CertIII(Fitness), DipLang(Fr), BMedSci, BSc(Hons), MPhil, DPhil
Amy is a collaborator, a researcher and a facilitator. She combines thinking about the big picture with attention to fine-grained detail and nuance. Amy’s work is underpinned by the view that collaborative intersectoral and interdisciplinary approaches are key to understanding and addressing some of today’s major global health issues. Her background reflects this view; she has academic training in the biomedical sciences and social sciences, and professional experience in the academic, policy and private sectors.
Her academic research to date has broadly focused on food, nutrition and nutrition-related non-communicable diseases including obesity and diabetes. She has methodological expertise in qualitative approaches, including long-term ethnographic fieldwork, participant observation, narrative elicitation and analysis, life history interviewing, community consultations, biocultural approaches, and the investigation of historical material.
Amy completed an MPhil in Medical Anthropology and DPhil in Anthropology in Oxford, and then worked as a Postdoctoral Teaching and Research Assistant in Medical Anthropology. She continues to teach some medical anthropology and qualitative methods, and is involved in ongoing collaborative research with colleagues based in anatomy, network modelling, health policy and global health governance.
Amy currently works in the Australian Government as a Senior Analyst with the Project Office of the Department of the Prime Minister and Cabinet. Amy has previously worked professionally as a project manager, and has managed projects for a range of government agencies, non-government organisations and private sector clients. Projects she has managed have included academic conferences, development assistance initiatives, international working visits and health services reviews.
She also has considerable experience in workshop facilitation, focus groups and community consultation. This has included: Pacific-Europe Network for Science, Technology and Innovation Think-Tanks (Think Tank 1 Facilitator, 2014), Review of the UN High-Level Panel Report on the Post-2015 Development Agenda (Delegate and Working Group Facilitator, 2013), Global Social Leaders Programme (Facilitator, 2013), Joint Iraq-Australia Scoping Activity in Human Rights (Program Manager, 2007) and Health Technology Assessment International 3rd Annual Meeting (Program Manager, 2006).
(2016) Ulijaszek SJ & McLennan AK. Framing obesity in UK policy from the Blair years, 1997-2015: the persistence of individualistic approaches despite overwhelming evidence of societal and economic factors, and the need for collective responsibility. Obesity Reviews 17(5): 397-411.
(2016) Shaw V & McLennan AK. Was acupuncture developed by Han Dynasty Chinese anatomists? Anatomical Record 299(5): 643-659.
(2016) McLennan AK. Local food, imported food, and the failures of community gardening initiatives in Nauru. In: Wilson M (ed.) Alternative Food Networks in the Postcolonial World. London: Routledge.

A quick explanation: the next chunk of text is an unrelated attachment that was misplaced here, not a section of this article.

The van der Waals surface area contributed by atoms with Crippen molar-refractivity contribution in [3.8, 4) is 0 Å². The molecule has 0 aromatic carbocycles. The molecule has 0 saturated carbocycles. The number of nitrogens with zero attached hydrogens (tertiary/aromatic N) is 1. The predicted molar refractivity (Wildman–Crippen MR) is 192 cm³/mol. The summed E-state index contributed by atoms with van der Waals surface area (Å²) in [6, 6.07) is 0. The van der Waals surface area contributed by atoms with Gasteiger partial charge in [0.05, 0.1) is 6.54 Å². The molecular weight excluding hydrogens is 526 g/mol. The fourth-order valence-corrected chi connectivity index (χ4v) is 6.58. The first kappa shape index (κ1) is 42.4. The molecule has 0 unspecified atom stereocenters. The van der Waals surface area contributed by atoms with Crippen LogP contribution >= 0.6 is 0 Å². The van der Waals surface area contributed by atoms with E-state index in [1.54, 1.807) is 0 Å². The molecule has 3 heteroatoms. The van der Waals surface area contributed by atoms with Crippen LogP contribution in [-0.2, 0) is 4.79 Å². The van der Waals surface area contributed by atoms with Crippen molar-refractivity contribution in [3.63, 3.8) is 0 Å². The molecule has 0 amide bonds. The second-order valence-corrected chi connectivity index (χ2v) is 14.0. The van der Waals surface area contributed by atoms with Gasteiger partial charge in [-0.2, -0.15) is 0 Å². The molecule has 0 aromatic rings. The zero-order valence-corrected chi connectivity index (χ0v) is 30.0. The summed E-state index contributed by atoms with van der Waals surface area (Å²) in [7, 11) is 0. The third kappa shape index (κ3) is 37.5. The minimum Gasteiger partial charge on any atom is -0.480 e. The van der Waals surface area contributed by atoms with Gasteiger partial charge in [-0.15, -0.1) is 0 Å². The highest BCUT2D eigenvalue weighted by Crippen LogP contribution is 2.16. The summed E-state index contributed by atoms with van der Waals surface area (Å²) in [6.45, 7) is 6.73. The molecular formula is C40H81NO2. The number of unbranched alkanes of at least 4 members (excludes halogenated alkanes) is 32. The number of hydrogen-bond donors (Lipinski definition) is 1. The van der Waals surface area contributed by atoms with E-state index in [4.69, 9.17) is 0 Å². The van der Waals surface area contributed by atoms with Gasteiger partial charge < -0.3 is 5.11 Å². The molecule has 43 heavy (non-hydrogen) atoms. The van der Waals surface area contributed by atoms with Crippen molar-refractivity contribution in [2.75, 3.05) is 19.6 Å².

(2016) Ulijaszek SJ, McLennan AK, Graff HM. Conceptualizing ecobiosocial interactions: lessons from obesity. In: Singer M (ed) A Companion to the Anthropology of Environmental Health. New York: Wiley Blackwell.
(2015) McLennan AK. Bringing everyday life into the study of ‘lifestyle diseases’. Lessons from an ethnographic investigation of obesity emergence in Nauru. Journal of the Anthropological Society of Oxford 7(3): 286-301.
(2015) McLennan AK & Ulijaszek SJ. Editorial: An anthropological insight into the Pacific Island obesity crisis and its clinical implications. Diabetes Management 5(3): 143-145.
(2014) McLennan AK & Ulijaszek SJ. Obesity emergence in the Pacific islands: why understanding colonial history and social change is important. Public Health Nutrition18(8): 1499–1505.
Chapters in edited volumes
(2014) McLennan AK, Ulijaszek SJ, Eli K. Social aspects of dietary sugars. In: Goran MI, Tappy L, Lê K-A (eds) Dietary Sugars and Health: From Biology to Policy. Abingdon: Taylor and Francis / CRC Press.
(2012) Locket NA, Norris RM & McLennan AK (eds). Locket’s 3D Anatomy Cutouts. Sydney: McGraw Hill.
At the University of Oxford, Amy has taught and supervised undergraduates in the Archaeology & Anthropology, Human Sciences and Bachelor of Medicine / Bachelor of Surgery degree programs. She has also taught and supervised graduates reading for the MSc in Medical Anthropology, and visiting students enrolled in US Liberal Arts degrees. Key topics include: Introduction to Anthropology; Introduction to Medical Anthropology; Anthropology of Food; Biocultural Approaches to Obesity; Human Ecology; and Food, Nutritional Anthropology and Global Health Governance.
Previously, she has also taught Human Biosciences for Nurses at Flinders University and the University of South Australia.
Awards and Scholarships (selected)
(2015) Higher Education Impact Fund grant, University of Oxford, UK
(2009) Monash Award, General Sir John Monash Foundation, Australia
(2007) Clarendon Award, University of Oxford, UK
(2003) RA Simpson International Travel Grant, Flinders University, Australia